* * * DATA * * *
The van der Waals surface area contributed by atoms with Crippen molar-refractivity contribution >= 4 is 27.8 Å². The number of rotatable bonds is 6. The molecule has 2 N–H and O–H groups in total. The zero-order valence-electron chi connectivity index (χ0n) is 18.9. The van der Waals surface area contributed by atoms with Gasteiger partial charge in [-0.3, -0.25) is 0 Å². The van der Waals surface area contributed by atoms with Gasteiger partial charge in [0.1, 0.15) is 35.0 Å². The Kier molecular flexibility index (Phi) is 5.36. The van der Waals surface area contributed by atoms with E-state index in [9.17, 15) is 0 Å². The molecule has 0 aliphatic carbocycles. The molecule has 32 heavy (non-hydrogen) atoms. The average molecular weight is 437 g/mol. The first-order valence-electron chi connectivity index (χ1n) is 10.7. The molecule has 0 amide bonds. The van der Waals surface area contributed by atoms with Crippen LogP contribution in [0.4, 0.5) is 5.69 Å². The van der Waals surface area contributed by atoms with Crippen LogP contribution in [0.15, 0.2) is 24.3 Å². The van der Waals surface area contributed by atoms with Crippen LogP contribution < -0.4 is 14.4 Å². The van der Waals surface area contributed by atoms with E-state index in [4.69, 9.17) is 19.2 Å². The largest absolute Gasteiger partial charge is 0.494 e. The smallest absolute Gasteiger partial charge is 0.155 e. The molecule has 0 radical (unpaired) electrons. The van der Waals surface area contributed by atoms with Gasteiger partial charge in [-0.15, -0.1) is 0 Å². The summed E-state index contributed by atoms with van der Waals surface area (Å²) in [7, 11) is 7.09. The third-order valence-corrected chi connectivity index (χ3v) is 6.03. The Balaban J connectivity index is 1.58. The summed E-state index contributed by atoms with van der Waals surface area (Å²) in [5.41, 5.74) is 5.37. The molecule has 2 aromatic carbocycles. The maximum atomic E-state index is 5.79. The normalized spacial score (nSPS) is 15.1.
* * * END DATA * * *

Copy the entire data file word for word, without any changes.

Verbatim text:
The van der Waals surface area contributed by atoms with Crippen molar-refractivity contribution >= 4 is 27.8 Å². The number of rotatable bonds is 6. The molecule has 2 N–H and O–H groups in total. The zero-order valence-electron chi connectivity index (χ0n) is 18.9. The van der Waals surface area contributed by atoms with Gasteiger partial charge in [-0.3, -0.25) is 0 Å². The van der Waals surface area contributed by atoms with Gasteiger partial charge in [0.1, 0.15) is 35.0 Å². The Kier molecular flexibility index (Phi) is 5.36. The van der Waals surface area contributed by atoms with E-state index in [9.17, 15) is 0 Å². The molecule has 0 aliphatic carbocycles. The molecule has 32 heavy (non-hydrogen) atoms. The average molecular weight is 437 g/mol. The first-order valence-electron chi connectivity index (χ1n) is 10.7. The molecule has 0 amide bonds. The van der Waals surface area contributed by atoms with Crippen LogP contribution in [0.4, 0.5) is 5.69 Å². The van der Waals surface area contributed by atoms with Crippen LogP contribution in [0.15, 0.2) is 24.3 Å². The van der Waals surface area contributed by atoms with Crippen LogP contribution < -0.4 is 14.4 Å². The van der Waals surface area contributed by atoms with E-state index in [4.69, 9.17) is 19.2 Å². The largest absolute Gasteiger partial charge is 0.494 e. The smallest absolute Gasteiger partial charge is 0.155 e. The molecule has 0 radical (unpaired) electrons. The van der Waals surface area contributed by atoms with Gasteiger partial charge in [-0.15, -0.1) is 0 Å². The summed E-state index contributed by atoms with van der Waals surface area (Å²) in [7, 11) is 7.09. The third-order valence-corrected chi connectivity index (χ3v) is 6.03. The Balaban J connectivity index is 1.58. The summed E-state index contributed by atoms with van der Waals surface area (Å²) in [5.41, 5.74) is 5.37. The molecule has 2 aromatic carbocycles. The maximum atomic E-state index is 5.79. The normalized spacial score (nSPS) is 15.1.